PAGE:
These days, we don’t so much seek favor from the gods, but tend more to commit to weight loss, exercise, and eating better; getting out of debt; and the generic ‘spending more time’ with friends and family. I worry that last one’s an invitation to spend more time with fingers flying over a touch-screen talking finger to finger, rather than face to face, but in the end it many not matter so much the ‘how’, as long as the ‘what’ is achieved.
This is the first year for resolutions here at veritable pastiche. So here we go:
- I resolve to engage more with people. Instead of just writing about the people who make the news, I’m going to write to the people I write about, so that they have the chance to get involved in the conversation. And, I resolve to give them the benefit of the doubt even when that seems silly, and even when fairness is the farthest thing from my mind. If they ignore me, well that’s another story…
- I resolve to find joy in my writing. There are moments, sometimes days, I confess, that writing is the last thing I want to do. And then, when I start up again, I can write for hours without even thinking about it, and it’s all fun. Much of that doesn’t end up anywhere, or get seen by anyone, it’s just me priming the pump. I’m also hoping to explore writing poetry a little more; I used to do that when I was younger, but it’s been a while (well, since my poem for a contest in Slate) and I want to enjoy that again.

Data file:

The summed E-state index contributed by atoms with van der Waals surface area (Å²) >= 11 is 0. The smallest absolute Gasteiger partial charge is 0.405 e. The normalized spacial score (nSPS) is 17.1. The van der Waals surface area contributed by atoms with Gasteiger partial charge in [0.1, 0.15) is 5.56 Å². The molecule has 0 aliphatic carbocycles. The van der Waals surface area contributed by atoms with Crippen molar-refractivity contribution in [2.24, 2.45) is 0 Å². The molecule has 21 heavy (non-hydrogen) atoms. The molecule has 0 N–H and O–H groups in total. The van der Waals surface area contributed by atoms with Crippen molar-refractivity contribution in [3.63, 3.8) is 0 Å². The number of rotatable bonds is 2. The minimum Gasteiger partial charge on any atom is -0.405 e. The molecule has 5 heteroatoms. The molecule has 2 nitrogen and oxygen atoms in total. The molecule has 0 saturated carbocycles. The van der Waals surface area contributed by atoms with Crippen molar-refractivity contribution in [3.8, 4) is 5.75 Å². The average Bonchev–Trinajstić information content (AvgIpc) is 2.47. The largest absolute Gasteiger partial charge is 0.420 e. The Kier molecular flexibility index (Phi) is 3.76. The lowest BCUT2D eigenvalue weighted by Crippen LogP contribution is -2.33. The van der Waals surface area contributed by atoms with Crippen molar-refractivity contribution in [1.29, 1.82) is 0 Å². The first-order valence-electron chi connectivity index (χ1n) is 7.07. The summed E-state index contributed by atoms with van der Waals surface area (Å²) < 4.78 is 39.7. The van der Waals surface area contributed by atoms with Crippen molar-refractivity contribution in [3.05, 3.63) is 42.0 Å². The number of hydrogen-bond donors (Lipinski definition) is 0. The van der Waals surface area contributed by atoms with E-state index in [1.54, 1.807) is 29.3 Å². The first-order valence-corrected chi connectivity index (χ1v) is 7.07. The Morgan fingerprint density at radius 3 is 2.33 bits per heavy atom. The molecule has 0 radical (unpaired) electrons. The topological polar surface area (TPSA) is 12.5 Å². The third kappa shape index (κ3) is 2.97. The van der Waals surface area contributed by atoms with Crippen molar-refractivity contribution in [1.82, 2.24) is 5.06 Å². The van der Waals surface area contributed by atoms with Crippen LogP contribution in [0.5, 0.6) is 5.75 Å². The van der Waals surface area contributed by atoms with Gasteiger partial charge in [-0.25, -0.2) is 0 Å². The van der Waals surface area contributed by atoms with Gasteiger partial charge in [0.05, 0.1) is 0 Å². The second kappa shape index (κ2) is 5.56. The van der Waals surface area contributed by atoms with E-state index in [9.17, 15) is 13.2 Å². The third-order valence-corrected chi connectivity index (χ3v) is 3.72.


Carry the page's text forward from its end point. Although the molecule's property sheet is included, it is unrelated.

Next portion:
- I resolve to read more this year. My Sweet Baboo and I have a whole mess of books that we’re going to be moving into our new library, before spring. They come from garage sales, from friends, and from the bargain bins at the major booksellers, and they’re here for me whenever I need them. I just have to make time for me to make time for them.
- And, of course, it wouldn’t be a new year if I didn’t resolve to lose weight, eat better, exercise more, spend more time with family, and be kind to strangers.
Oscar Wilde famously noted that, "a New Year's Resolution is something that goes in one year and out the other." He's right; historically, while something like half of American adults make resolutions, 97% of the ones made are never fulfilled. And while 75% of us are solid on the resolutions after two weeks, a mere 46% make it past six months. I don't know the number of those who make it the full year, but it's not high.
Hopefully, I’ll be able to meet your expectations, if not my own. Best wishes for a happy, healthy, safe, and prosperous New Year.